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Wicked Plants: The Weed That Killed Lincoln's Mother and Other Botanical Atrocities

Wicked Plants: The Weed That Killed Lincoln's Mother and Other Botanical Atrocities

4.2 63
by Amy Stewart, Briony Morrow-Cribbs, Jonathon Rosen

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A tree that sheds poison daggers; a glistening red seed that stops the heart; a shrub that causes paralysis; a vine that strangles; and a leaf that triggered a war. In Wicked Plants, Stewart takes on over two hundred of Mother Nature’s most appalling creations. It’s an A to Z of plants that kill, maim, intoxicate, and otherwise offend. You’ll


A tree that sheds poison daggers; a glistening red seed that stops the heart; a shrub that causes paralysis; a vine that strangles; and a leaf that triggered a war. In Wicked Plants, Stewart takes on over two hundred of Mother Nature’s most appalling creations. It’s an A to Z of plants that kill, maim, intoxicate, and otherwise offend. You’ll learn which plants to avoid (like exploding shrubs), which plants make themselves exceedingly unwelcome (like the vine that ate the South), and which ones have been killing for centuries (like the weed that killed Abraham Lincoln's mother).

Menacing botanical illustrations and splendidly ghastly drawings create a fascinating portrait of the evildoers that may be lurking in your own backyard. Drawing on history, medicine, science, and legend, this compendium of bloodcurdling botany will entertain, alarm, and enlighten even the most intrepid gardeners and nature lovers.

Editorial Reviews

Library Journal
Author Stewart presents an alphabetical compendium of hazardous plants (both native and exotic) that notes their harmfulness, whether it be deadly, illegal, invasive, or intoxicating, while incorporating pop culture, medicine, mythology, history, legalities, and botanical facts. The text is highly intriguing, but a lot of its charm (illustrations and presentation) is lost on the audio version, where the Latin plant names and botanical details often become repetitive. Reader Coleen Marlo is excellent and recites the botanical lingo with ease. Recommended to lovers of fascinating trivia, history, botany, and horticulture. [The Algonquin hc was a New York Times best seller.—Ed.]—Phillip Oliver, Univ. of North Alabama, Florence

Product Details

Algonquin Books of Chapel Hill
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Read an Excerpt

Wicked Plants

By Amy Stewart

Algonquin Books of Chapel Hill

Copyright © 2009 Amy Stewart
All right reserved.

ISBN: 978-1-56512-683-1

Chapter One



In 1856 a dinner party in the Scottish village of Dingwall came to a horrible end. A servant had been sent outside to dig up horseradish, but instead he uprooted aconite, also called monkshood. The cook, failing to recognize that she had been handed the wrong ingredient, grated it into a sauce for the roast and promptly killed two priests who were guests at the dinner. Other guests were sickened but survived.

Even today, aconite is easily mistaken for an edible herb. This sturdy, low-growing herbaceous perennial is found in gardens and in the wild throughout Europe and the United States. The spikes of blue flowers give the plant its common name "monkshood" because the uppermost sepal is shaped like a helmet or a hood. All parts of the plant are extremely toxic. Gardeners should wear gloves anytime they go near it, and backpackers should not be tempted by its white, carrot-shaped root. The Canadian actor Andre Noble died of aconite poisoning after he encountered it on a hiking trip in 2004.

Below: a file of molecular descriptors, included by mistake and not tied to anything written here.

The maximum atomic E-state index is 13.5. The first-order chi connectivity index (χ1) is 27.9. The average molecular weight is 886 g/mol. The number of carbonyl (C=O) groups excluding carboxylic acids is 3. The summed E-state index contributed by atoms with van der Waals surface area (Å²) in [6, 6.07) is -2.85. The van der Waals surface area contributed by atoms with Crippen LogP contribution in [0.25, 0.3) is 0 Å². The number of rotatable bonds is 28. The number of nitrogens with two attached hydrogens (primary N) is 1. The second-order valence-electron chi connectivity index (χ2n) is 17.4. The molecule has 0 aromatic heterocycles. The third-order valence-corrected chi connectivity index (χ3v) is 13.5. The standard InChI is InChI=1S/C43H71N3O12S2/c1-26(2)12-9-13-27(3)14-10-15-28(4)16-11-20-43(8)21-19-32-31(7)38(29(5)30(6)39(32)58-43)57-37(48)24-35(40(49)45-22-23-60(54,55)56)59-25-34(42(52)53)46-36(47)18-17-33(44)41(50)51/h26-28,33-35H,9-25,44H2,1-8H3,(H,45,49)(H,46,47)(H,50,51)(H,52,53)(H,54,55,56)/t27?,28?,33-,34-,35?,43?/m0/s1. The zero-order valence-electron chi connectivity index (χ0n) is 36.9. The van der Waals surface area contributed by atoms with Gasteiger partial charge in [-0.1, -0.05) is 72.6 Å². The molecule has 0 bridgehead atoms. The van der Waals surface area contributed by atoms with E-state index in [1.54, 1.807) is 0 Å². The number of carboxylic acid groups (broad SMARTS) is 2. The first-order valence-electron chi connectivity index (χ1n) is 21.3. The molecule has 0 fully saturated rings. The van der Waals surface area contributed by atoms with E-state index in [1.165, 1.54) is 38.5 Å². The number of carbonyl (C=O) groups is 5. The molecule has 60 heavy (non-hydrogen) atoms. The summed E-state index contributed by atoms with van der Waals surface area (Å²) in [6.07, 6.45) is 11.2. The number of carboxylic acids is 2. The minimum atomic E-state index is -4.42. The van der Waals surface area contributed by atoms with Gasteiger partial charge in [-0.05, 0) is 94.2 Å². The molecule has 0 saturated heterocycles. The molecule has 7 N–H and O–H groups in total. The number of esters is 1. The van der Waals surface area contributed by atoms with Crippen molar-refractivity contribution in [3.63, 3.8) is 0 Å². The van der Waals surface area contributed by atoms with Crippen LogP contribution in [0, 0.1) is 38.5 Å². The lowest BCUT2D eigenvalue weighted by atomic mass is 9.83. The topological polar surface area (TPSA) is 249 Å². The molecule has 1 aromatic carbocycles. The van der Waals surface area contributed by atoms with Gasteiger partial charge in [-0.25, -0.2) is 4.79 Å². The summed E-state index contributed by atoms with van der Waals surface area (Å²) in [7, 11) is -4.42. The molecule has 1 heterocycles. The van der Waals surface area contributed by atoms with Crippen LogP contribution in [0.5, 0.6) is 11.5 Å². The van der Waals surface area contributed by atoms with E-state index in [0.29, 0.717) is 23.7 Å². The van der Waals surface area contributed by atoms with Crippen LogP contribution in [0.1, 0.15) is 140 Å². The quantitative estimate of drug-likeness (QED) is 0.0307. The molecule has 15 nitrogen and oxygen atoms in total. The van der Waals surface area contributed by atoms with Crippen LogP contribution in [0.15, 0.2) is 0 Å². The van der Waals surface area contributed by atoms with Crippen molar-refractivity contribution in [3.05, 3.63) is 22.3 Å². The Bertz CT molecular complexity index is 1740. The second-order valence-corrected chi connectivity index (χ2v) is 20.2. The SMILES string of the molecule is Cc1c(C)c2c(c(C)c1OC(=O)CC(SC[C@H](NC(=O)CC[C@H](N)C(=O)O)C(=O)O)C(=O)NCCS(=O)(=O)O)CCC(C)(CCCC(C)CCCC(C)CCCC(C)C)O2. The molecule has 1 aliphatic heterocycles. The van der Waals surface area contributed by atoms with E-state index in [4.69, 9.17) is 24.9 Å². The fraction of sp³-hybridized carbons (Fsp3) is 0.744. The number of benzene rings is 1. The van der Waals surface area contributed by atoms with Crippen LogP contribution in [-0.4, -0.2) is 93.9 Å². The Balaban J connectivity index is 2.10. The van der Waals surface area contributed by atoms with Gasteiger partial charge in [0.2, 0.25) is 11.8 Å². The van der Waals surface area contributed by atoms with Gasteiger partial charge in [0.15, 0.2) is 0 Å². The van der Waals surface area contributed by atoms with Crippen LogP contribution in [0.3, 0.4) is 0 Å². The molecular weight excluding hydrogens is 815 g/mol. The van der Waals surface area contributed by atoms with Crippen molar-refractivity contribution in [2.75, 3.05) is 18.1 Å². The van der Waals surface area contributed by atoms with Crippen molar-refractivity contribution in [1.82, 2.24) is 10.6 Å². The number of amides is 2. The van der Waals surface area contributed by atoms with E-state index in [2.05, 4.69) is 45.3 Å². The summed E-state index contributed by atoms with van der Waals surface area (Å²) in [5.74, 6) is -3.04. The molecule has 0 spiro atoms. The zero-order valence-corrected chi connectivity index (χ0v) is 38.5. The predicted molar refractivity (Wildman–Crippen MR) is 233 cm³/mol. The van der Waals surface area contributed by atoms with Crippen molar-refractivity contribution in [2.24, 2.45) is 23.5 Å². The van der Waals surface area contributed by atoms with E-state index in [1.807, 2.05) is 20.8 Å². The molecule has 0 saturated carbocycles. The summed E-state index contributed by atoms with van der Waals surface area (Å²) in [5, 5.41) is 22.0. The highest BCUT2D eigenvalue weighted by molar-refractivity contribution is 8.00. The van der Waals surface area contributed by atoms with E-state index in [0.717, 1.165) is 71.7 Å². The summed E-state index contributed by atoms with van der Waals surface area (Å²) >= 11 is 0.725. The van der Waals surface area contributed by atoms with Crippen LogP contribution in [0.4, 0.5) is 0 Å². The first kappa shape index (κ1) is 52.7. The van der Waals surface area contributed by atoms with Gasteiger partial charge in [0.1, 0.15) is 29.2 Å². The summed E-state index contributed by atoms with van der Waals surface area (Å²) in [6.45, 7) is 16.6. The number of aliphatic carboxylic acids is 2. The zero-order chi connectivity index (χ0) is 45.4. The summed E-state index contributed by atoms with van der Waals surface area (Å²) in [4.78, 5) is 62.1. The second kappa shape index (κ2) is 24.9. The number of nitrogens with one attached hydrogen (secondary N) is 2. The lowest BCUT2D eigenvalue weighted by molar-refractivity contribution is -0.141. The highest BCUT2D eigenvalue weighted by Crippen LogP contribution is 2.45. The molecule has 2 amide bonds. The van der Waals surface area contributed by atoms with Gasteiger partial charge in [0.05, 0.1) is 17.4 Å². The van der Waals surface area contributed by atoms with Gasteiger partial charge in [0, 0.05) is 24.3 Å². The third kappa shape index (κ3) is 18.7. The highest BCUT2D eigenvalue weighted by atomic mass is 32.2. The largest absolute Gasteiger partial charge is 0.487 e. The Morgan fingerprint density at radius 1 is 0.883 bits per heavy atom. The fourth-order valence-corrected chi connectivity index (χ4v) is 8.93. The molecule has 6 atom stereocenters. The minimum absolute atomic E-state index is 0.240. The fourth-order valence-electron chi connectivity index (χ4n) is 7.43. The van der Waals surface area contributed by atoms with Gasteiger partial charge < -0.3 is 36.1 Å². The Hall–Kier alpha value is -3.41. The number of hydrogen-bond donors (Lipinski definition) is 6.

The poison, an alkaloid called aconitine, paralyzes the nerves, lowers the blood pressure, and eventually stops the heart. (Alkaloids are organic compounds that in many cases have some kind of pharmacological effect on humans or animals.) Swallowing the plant or its roots can bring on severe vomiting and then death by asphyxiation. Even casual skin contact can cause numbness, tingling, and cardiac symptoms. Aconitine is so powerful that Nazi scientists found it useful as an ingredient for poisoned bullets.

In Greek mythology, deadly aconite sprang from the spit of the three-headed hound Cerberus as Hercules dragged it out of Hades. Legend has it that it got another of its common names, wolfsbane, because ancient Greek hunters used it as a bait and arrow poison to hunt wolves. Its reputation as a witch's potion from the Middle Ages earned it a starring role in the Harry Potter series, where Professor Snape brews it to assist Remus Lupin in his transformation to a werewolf.

Meet the Relatives Related to aconite are the lovely blue and white Aconitum cammarum; the delphinium-like A. carmichaelii; and the yellow A. lycoctonum, commonly referred to as wolfsbane.

FAMILY: Ranunculaceae

HABITAT: Rich, moist garden soil, temperate climates


COMMON NAMES: Wolfsbane, monkshood, leopard's bane


Excerpted from Wicked Plants by Amy Stewart Copyright © 2009 by Amy Stewart. Excerpted by permission.
All rights reserved. No part of this excerpt may be reproduced or reprinted without permission in writing from the publisher.
Excerpts are provided by Dial-A-Book Inc. solely for the personal use of visitors to this web site.

What People are Saying About This

"Culling legend and citing science, Stewart's fact-filled, AZ compendium of nature's worst offenders offers practical and tantalizing composite views of toxic, irritating, prickly, and all-around ill-mannered plants." —-Booklist

Meet the Author

Briony Morrow-Cribbs studied studied art at the Emily Carr Institute of Art and Design in Vancouver, British Columbia, and currently lives in Brattleboro, Vermont, where she owns and operates Twin Vixen Press.

Amy Stewart is the award-winning author of six books on the perils and pleasures of the natural world. She is the cofounder of the popular blog Garden Rant and is a contributing editor at Fine Gardening magazine. She and her husband live in Eureka, California, where they own an antiquarian bookstore called Eureka Books.

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Wicked Plants: The Weed That Killed Lincoln's Mother and Other Botanical Atrocities 4.2 out of 5 based on 0 ratings. 63 reviews.